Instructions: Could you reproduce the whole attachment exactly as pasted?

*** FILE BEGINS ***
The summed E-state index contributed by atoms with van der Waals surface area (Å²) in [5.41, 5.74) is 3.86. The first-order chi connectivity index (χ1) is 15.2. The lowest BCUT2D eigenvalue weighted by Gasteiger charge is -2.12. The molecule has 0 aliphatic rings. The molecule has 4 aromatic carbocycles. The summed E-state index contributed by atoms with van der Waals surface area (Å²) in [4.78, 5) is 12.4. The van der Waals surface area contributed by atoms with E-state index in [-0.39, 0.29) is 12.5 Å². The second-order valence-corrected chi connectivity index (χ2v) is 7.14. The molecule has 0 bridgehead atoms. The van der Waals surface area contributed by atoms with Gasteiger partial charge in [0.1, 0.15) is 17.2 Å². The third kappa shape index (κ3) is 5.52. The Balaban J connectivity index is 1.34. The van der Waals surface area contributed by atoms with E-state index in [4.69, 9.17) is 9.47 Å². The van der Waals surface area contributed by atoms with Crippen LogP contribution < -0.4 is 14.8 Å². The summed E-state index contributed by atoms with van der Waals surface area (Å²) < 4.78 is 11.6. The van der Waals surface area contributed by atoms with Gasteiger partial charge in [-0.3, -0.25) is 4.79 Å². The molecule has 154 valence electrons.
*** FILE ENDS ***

The summed E-state index contributed by atoms with van der Waals surface area (Å²) in [5.41, 5.74) is 3.86. The first-order chi connectivity index (χ1) is 15.2. The lowest BCUT2D eigenvalue weighted by Gasteiger charge is -2.12. The molecule has 0 aliphatic rings. The molecule has 4 aromatic carbocycles. The summed E-state index contributed by atoms with van der Waals surface area (Å²) in [4.78, 5) is 12.4. The van der Waals surface area contributed by atoms with E-state index in [-0.39, 0.29) is 12.5 Å². The second-order valence-corrected chi connectivity index (χ2v) is 7.14. The molecule has 0 bridgehead atoms. The van der Waals surface area contributed by atoms with Gasteiger partial charge in [0.1, 0.15) is 17.2 Å². The third kappa shape index (κ3) is 5.52. The Balaban J connectivity index is 1.34. The van der Waals surface area contributed by atoms with E-state index in [4.69, 9.17) is 9.47 Å². The van der Waals surface area contributed by atoms with Crippen LogP contribution < -0.4 is 14.8 Å². The summed E-state index contributed by atoms with van der Waals surface area (Å²) < 4.78 is 11.6. The van der Waals surface area contributed by atoms with Gasteiger partial charge in [-0.3, -0.25) is 4.79 Å². The molecule has 154 valence electrons.